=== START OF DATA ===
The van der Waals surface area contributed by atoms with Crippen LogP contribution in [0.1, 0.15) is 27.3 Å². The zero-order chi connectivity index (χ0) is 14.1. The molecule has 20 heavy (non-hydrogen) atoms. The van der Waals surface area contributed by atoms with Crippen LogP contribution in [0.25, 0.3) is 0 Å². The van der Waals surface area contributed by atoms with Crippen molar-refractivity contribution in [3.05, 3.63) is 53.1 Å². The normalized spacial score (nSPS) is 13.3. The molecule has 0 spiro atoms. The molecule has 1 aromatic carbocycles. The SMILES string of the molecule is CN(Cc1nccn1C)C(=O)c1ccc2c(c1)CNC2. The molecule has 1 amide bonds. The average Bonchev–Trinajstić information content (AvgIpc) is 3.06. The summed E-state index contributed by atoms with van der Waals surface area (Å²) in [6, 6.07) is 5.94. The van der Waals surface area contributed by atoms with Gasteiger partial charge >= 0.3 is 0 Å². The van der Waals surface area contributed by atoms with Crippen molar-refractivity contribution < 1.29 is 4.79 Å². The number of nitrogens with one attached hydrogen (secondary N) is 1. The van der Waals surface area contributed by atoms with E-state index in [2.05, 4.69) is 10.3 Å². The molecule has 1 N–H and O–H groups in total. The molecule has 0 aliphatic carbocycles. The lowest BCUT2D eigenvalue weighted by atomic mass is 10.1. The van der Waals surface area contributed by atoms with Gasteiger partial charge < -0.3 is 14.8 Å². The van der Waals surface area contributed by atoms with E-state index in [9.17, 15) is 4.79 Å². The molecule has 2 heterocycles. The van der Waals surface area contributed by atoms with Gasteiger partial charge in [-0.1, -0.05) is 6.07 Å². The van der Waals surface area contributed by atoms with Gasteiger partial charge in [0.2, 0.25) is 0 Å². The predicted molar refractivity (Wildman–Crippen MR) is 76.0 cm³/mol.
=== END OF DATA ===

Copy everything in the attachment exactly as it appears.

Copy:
The van der Waals surface area contributed by atoms with Crippen LogP contribution in [0.1, 0.15) is 27.3 Å². The zero-order chi connectivity index (χ0) is 14.1. The molecule has 20 heavy (non-hydrogen) atoms. The van der Waals surface area contributed by atoms with Crippen LogP contribution in [0.25, 0.3) is 0 Å². The van der Waals surface area contributed by atoms with Crippen molar-refractivity contribution in [3.05, 3.63) is 53.1 Å². The normalized spacial score (nSPS) is 13.3. The molecule has 0 spiro atoms. The molecule has 1 aromatic carbocycles. The SMILES string of the molecule is CN(Cc1nccn1C)C(=O)c1ccc2c(c1)CNC2. The molecule has 1 amide bonds. The average Bonchev–Trinajstić information content (AvgIpc) is 3.06. The summed E-state index contributed by atoms with van der Waals surface area (Å²) in [6, 6.07) is 5.94. The van der Waals surface area contributed by atoms with Gasteiger partial charge >= 0.3 is 0 Å². The van der Waals surface area contributed by atoms with Crippen molar-refractivity contribution < 1.29 is 4.79 Å². The number of nitrogens with one attached hydrogen (secondary N) is 1. The van der Waals surface area contributed by atoms with E-state index in [2.05, 4.69) is 10.3 Å². The molecule has 1 N–H and O–H groups in total. The molecule has 0 aliphatic carbocycles. The lowest BCUT2D eigenvalue weighted by atomic mass is 10.1. The van der Waals surface area contributed by atoms with Gasteiger partial charge < -0.3 is 14.8 Å². The van der Waals surface area contributed by atoms with E-state index in [9.17, 15) is 4.79 Å². The molecule has 2 heterocycles. The van der Waals surface area contributed by atoms with Gasteiger partial charge in [-0.1, -0.05) is 6.07 Å². The van der Waals surface area contributed by atoms with Gasteiger partial charge in [0.2, 0.25) is 0 Å². The predicted molar refractivity (Wildman–Crippen MR) is 76.0 cm³/mol.